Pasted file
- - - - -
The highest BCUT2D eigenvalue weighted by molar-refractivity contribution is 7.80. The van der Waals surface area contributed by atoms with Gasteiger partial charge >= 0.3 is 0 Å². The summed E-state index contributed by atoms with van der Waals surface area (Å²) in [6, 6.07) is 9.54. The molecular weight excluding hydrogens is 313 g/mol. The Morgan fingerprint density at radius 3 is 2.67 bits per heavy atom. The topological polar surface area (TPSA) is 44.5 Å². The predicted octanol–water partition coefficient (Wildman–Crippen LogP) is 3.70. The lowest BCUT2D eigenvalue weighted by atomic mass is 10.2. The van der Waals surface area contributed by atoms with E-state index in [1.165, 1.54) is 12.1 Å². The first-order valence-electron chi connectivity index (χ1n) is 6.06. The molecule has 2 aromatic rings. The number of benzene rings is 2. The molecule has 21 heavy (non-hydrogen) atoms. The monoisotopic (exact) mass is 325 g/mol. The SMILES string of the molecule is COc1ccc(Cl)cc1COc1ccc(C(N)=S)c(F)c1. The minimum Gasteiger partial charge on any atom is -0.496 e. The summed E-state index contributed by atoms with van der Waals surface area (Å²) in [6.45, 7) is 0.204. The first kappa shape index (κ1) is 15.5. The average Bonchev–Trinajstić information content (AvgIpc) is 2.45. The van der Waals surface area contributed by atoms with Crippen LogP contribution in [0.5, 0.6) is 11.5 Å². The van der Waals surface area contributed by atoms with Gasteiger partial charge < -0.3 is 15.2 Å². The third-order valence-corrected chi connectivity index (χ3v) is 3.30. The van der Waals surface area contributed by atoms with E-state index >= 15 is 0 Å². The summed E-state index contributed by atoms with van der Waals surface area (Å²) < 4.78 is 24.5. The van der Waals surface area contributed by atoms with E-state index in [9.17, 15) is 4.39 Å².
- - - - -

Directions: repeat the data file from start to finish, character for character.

The highest BCUT2D eigenvalue weighted by molar-refractivity contribution is 7.80. The van der Waals surface area contributed by atoms with Gasteiger partial charge >= 0.3 is 0 Å². The summed E-state index contributed by atoms with van der Waals surface area (Å²) in [6, 6.07) is 9.54. The molecular weight excluding hydrogens is 313 g/mol. The Morgan fingerprint density at radius 3 is 2.67 bits per heavy atom. The topological polar surface area (TPSA) is 44.5 Å². The predicted octanol–water partition coefficient (Wildman–Crippen LogP) is 3.70. The lowest BCUT2D eigenvalue weighted by atomic mass is 10.2. The van der Waals surface area contributed by atoms with E-state index in [1.165, 1.54) is 12.1 Å². The first-order valence-electron chi connectivity index (χ1n) is 6.06. The molecule has 2 aromatic rings. The number of benzene rings is 2. The molecule has 21 heavy (non-hydrogen) atoms. The monoisotopic (exact) mass is 325 g/mol. The SMILES string of the molecule is COc1ccc(Cl)cc1COc1ccc(C(N)=S)c(F)c1. The minimum Gasteiger partial charge on any atom is -0.496 e. The summed E-state index contributed by atoms with van der Waals surface area (Å²) in [6.45, 7) is 0.204. The first kappa shape index (κ1) is 15.5. The average Bonchev–Trinajstić information content (AvgIpc) is 2.45. The van der Waals surface area contributed by atoms with Crippen LogP contribution in [0.5, 0.6) is 11.5 Å². The van der Waals surface area contributed by atoms with Gasteiger partial charge < -0.3 is 15.2 Å². The third-order valence-corrected chi connectivity index (χ3v) is 3.30. The van der Waals surface area contributed by atoms with E-state index >= 15 is 0 Å². The summed E-state index contributed by atoms with van der Waals surface area (Å²) < 4.78 is 24.5. The van der Waals surface area contributed by atoms with E-state index in [9.17, 15) is 4.39 Å².